Honda Q3 profit doubles, sales get weak yen boost

Updated 11 March 2014
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Honda Q3 profit doubles, sales get weak yen boost

TOKYO: Honda's quarterly profit doubled from a year earlier as sales got a big perk from a weak yen.
Honda Motor Co. reported a 160.7 billion yen ($1.58 billion) net profit for the October-December fiscal third quarter, up from 77.4 billion yen the year before.
The maker of the Fit subcompact, Odyssey minivan and Asimo humanoid, posted a 25 percent jump in quarterly sales to 3.02 trillion yen ($29.6 billion).
A favorable exchange rate helped Honda's fortunes. The dollar has been trading above 100 yen compared with about 80 yen a year earlier.
A weak yen helps lift the value of Japanese exporters' overseas revenue.
About 425 billion yen ($4.2 billion) of Honda's sales and other operating revenue was due just to a favorable currency for the quarter.
Honda stuck to its previous forecast for a 580 billion yen ($5.7 billion) profit for the fiscal year through March 31, 2014, up 58 percent from the previous fiscal year, on 12.1 trillion yen ($118.6 billion) sales, up nearly 23 percent.
Tokyo-based Honda, like other Japanese automakers, has bounced back from troubled years, such as the 2011 tsunami and earthquake in northeastern Japan that devastated parts suppliers and disrupted production.
Honda was also hurt by flooding in Thailand in late 2012. Anti-Japanese sentiment that flared up in China eroded sales in that key growth market last year.
Honda said its results were helped by cost cuts and the launch of new models, in addition to the help it got from a weak yen. It sales grew in North America, Japan and the rest of Asia.
During the quarter, Honda sold 1.08 million vehicles around the world, up nearly 10 percent from a year earlier. It also reported an 11 percent jump in motorcycle sales.
It expects to sell nearly 4.39 million vehicles for the fiscal year through March 2014, up 9 percent from 4.01 million in the previous year.
Although upbeat, that's lower than its earlier forecast of 4.43 million vehicles, as it expects fewer sales in North America, Asia and Europe.
For the nine months through December 2013, Honda's net profit gained nearly 39 percent to 403.5 billion yen ($4 billion). Nine-month sales soared 23 percent to 8.75 trillion yen ($86 billion).
Toyota Motor Corp., the world's top automaker, reports earnings Tuesday, while Nissan Motor Co. reports Feb. 10.


‘There is no free lunch’, Macron tells tech giant CEOs

Updated 24 May 2018
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‘There is no free lunch’, Macron tells tech giant CEOs

PARIS: President Emmanuel Macron told executives from the world’s biggest technology firms on Wednesday that he wanted innovation to be a driving force for the French economy, but also that they needed to contribute more to society.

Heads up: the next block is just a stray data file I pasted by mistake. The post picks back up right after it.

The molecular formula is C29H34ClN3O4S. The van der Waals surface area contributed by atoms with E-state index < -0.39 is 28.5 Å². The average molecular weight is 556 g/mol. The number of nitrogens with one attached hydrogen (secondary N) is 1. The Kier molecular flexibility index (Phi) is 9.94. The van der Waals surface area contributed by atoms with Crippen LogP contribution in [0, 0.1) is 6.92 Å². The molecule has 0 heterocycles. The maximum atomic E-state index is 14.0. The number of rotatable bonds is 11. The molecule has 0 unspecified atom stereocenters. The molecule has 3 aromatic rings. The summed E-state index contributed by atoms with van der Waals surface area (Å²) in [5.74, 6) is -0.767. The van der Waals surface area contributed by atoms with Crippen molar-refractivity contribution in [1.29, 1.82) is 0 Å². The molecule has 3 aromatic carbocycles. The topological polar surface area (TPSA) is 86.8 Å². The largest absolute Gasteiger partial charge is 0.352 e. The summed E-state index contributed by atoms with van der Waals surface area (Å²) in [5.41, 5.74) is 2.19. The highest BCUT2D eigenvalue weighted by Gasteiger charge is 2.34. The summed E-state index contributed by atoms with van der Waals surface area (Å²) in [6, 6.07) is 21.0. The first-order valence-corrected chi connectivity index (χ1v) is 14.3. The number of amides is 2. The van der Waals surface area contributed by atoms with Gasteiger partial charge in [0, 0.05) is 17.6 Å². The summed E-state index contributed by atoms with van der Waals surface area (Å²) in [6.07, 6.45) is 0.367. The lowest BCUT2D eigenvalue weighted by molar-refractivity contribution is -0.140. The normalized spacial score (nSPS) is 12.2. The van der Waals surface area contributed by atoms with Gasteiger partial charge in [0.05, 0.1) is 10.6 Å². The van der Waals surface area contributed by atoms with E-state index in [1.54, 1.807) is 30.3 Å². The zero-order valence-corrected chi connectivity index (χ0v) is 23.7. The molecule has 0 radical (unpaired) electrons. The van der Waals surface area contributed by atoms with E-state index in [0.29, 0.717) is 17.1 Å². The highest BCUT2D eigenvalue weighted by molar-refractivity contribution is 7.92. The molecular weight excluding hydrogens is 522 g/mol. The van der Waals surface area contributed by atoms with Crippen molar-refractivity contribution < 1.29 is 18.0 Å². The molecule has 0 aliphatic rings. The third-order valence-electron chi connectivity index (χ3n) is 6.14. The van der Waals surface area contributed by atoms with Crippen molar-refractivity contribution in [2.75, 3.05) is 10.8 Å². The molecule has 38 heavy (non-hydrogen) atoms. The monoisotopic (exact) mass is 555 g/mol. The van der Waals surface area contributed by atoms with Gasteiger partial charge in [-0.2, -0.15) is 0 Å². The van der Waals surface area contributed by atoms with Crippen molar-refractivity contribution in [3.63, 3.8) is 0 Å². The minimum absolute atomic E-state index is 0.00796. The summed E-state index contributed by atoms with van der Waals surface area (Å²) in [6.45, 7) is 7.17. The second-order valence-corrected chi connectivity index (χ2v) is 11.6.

The French leader paints himself as a champion of France’s plugged-in youth and wants to transform France into a “startup nation” that draws higher investments into technology and artificial intelligence. He is also spearheading efforts in Europe to have digital companies pay more tax at source.
Macron’s guest-list included Facebook Inc. Chief Executive Mark Zuckerberg, IBM’s Virginia Rometty, Intel Corp’s Brian Krzanich, Microsoft Corp’s Satya Nadella and a raft of other big hitters in the corporate world.
“There is no free lunch,” he quipped in English to the executives lined up on the steps of the Elysee Palace for a photo call at a lunch meeting. “So I want from you some commitments.”
As Macron spoke, IBM announced it would hire about 1,400 people in France over the next two years in the fields of blockchain and cloud computing.
Ride-hailing app Uber also said it planned to offer all its European drivers an upgraded version of the health insurance it already provides in France in a drive to attract independent workers and fend off criticism over their treatment.
Macron will hold one-on-one talks with Mark Zuckerberg on tax and data privacy on the sidelines of the Tech For Good summit — a day after the Facebook chief executive faced questions from European Union lawmakers.
Those talks will be frank, an Elysee official said ahead of the meeting. While Macron will be pitching France Inc, he will also push his case for a European Union tax on digital turnover and a tougher fight against both data piracy and fake news.
Zuckerberg on Tuesday sailed through a grilling from EU lawmakers about the social network’s data policies, apologizing to leaders of the European Parliament for a massive data leak but dodging numerous questions.
Macron told the executives that business needed to do more in tackling issues such as inequality and climate change.
“It is not possible just to have free riding on one side, when you make a good business,” the French president said.